Brimfield Day Three

Given that I have to hit the road on Thursday, the third day of Brimfield is really about two hours long. The first hour is driving there, getting coffee, and standing in line. And, then when May’s field opens at 9:00, there is about an hour of walking around asking if people have corkscrews, and hoping that as you turn a corner there will be one laying out on a dealer’s table.

Yesterday morning, there was much walking, much asking, and few corkscrews.

There were three Walker corkscrews, one that the dealer claimed was a whale tooth handle, one stag handled, and one was carved, but it was missing it’s silver end cap and the Walker bell was broken off. For the pseudo-whale and carving $ 400.00! I moved on.

At another booth there was a woman that had a Popeye corkscrew, a thomason, a negabaur pig, and one other that I can’t remember at the moment. The popeye was priced at $ 750.00!!!

I passed.

A few Cloughs, Walkers, and Willimasons, and with my departure time approaching (to ensure that I get back to the Ferry–some 230 miles away–I headed towards the gate).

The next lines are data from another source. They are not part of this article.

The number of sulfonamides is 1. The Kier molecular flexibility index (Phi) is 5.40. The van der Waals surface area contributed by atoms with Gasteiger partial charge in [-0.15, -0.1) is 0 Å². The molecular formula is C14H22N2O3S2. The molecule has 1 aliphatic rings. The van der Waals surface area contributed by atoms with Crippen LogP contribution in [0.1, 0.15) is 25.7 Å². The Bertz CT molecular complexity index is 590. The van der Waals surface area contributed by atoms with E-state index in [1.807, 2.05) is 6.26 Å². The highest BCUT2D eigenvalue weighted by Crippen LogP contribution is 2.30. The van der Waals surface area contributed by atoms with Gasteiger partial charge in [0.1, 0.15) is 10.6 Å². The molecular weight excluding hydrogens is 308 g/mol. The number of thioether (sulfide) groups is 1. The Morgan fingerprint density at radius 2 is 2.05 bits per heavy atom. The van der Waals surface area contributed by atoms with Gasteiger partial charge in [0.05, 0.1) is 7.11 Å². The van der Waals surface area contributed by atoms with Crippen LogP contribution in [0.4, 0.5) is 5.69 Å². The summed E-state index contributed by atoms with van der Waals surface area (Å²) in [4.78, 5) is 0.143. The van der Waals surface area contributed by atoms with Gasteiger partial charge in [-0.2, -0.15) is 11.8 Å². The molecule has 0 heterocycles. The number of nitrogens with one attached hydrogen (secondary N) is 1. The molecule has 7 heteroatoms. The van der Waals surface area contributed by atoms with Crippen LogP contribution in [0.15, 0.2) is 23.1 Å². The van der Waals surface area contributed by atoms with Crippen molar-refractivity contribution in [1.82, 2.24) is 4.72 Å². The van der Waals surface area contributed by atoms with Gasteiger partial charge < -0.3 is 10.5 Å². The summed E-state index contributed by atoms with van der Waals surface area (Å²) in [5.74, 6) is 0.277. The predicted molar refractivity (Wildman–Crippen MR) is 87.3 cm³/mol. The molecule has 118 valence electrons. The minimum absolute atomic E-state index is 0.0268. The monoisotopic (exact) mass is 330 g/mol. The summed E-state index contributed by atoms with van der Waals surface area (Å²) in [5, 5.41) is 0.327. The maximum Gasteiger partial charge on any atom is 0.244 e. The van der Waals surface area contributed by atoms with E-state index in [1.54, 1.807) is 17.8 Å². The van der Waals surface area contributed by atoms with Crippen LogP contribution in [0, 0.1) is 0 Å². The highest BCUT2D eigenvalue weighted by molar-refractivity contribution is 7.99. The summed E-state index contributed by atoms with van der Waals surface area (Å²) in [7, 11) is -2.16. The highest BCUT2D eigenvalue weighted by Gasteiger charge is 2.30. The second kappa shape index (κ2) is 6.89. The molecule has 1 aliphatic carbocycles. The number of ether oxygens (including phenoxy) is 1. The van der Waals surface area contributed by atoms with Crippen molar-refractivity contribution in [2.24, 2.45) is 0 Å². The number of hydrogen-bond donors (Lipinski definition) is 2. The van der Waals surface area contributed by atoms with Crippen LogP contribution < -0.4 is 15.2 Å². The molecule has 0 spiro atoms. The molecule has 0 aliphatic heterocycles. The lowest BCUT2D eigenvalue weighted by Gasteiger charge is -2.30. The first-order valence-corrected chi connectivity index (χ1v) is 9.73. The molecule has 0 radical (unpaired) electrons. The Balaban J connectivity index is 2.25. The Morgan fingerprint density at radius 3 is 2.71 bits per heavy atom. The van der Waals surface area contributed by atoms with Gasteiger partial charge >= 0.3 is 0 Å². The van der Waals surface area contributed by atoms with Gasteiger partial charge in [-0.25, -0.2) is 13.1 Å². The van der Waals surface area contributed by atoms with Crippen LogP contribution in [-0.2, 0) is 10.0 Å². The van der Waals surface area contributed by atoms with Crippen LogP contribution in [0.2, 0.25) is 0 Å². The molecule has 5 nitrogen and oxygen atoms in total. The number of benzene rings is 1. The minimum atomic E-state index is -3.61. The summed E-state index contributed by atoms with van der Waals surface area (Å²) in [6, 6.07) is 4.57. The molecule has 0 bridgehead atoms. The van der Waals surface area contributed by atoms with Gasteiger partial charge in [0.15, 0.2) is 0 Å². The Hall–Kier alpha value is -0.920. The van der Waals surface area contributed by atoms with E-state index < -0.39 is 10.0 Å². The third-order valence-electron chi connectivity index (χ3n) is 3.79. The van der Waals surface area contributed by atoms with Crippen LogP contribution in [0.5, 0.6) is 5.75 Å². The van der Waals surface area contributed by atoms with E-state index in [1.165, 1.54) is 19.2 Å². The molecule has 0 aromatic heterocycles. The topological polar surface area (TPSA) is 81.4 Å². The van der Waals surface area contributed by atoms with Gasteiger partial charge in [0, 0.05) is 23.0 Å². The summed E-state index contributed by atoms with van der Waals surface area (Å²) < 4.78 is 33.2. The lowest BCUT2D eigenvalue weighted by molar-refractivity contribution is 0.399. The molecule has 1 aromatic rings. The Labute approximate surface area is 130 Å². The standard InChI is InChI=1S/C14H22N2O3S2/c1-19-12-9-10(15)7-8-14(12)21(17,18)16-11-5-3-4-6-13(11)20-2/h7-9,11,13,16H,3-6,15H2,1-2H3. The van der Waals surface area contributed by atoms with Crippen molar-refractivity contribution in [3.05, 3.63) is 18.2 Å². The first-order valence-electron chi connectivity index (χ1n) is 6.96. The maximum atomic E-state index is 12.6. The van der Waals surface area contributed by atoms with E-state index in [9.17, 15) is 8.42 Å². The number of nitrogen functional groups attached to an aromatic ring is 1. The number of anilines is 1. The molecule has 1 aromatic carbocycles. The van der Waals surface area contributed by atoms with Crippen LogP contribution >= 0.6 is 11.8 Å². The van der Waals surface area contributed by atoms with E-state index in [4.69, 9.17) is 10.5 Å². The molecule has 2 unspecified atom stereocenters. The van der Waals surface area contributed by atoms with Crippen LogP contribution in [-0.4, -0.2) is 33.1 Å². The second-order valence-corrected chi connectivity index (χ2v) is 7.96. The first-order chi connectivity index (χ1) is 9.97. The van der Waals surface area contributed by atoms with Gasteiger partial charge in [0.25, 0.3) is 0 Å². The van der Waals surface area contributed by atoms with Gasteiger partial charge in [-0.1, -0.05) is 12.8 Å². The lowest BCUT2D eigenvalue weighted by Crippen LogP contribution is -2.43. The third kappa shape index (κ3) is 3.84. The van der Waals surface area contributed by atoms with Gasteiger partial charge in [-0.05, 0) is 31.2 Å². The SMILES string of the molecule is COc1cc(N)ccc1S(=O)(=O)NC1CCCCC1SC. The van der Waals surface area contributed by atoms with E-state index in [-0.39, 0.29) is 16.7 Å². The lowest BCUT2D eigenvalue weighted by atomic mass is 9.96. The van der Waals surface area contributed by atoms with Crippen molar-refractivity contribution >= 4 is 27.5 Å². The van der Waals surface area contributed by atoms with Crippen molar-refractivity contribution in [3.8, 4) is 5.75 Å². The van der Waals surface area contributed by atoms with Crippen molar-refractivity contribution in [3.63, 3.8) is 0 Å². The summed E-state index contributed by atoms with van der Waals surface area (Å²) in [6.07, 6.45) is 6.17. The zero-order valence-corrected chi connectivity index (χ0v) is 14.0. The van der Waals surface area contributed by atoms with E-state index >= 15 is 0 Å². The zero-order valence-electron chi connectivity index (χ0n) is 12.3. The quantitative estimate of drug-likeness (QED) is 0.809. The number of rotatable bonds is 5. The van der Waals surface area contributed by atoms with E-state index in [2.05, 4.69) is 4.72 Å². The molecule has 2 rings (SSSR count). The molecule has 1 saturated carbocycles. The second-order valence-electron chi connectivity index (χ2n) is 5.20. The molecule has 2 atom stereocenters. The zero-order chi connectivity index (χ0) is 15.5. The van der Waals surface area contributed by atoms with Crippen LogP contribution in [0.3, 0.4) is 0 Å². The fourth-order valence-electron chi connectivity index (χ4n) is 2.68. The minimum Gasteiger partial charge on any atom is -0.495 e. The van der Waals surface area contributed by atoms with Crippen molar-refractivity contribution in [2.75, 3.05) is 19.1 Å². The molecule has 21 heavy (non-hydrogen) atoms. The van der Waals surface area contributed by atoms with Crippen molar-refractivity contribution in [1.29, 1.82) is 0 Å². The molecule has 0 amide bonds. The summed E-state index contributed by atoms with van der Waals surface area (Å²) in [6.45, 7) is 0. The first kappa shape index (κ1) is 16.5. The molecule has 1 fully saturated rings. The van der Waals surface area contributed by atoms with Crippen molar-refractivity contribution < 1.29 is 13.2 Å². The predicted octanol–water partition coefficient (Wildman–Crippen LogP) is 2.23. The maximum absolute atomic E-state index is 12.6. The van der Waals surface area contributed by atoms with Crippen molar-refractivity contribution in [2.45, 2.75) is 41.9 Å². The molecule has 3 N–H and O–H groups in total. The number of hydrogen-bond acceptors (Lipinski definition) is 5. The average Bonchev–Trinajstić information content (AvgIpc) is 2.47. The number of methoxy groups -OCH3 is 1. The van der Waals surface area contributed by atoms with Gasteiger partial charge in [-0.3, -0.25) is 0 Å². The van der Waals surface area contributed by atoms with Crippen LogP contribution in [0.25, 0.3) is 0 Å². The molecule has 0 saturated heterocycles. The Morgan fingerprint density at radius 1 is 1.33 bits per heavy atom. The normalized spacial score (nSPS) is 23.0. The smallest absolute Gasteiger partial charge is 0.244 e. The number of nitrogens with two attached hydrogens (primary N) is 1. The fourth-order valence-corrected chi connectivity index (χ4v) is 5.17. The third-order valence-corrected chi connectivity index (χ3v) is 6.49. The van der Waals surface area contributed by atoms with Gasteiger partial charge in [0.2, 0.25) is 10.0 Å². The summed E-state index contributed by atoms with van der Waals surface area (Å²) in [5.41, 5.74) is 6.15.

But, not before going down one more aisle. At the end of the aisle, I glanced in a booth and saw a Davis. I asked to see it, and while there was no advertising upon it, I figured I would pick it up anyway. Asking the price, the guy explained that he had a sterling corkscrew in another case.

Things were looking up.

I went over to look at that one, and he presented me with a Sterling example of the Williamson bottle roundlet. In nice shape, with an unusual raised band where the two pieces screw together, I asked his price.




In our negotiations we realized that we had done business before, and soon enough a deal was made. Two corkscrews with minutes to go.

As I was completing the deal, BT was approaching, and we had a brief discussion about the field lacking in corkscrews. He had picked up a Bennit patent, and surely would make another round to see if anything else was pulled out of boxes stashed in cars, vans, and trucks–this is often the case at May’s, and it pays to walk the field multiple times.

After saying our goodbyes, I headed off to the x-terra, and began the drive home. All in all, a pretty good few days at Brimfield.

Nothing truly rare, and I think the two Syroco Indians are definitely the best find of the trip. Although, in showing all of the twisted treasures to the lovely personal trainer last night, she liked the sterling bottle the best.

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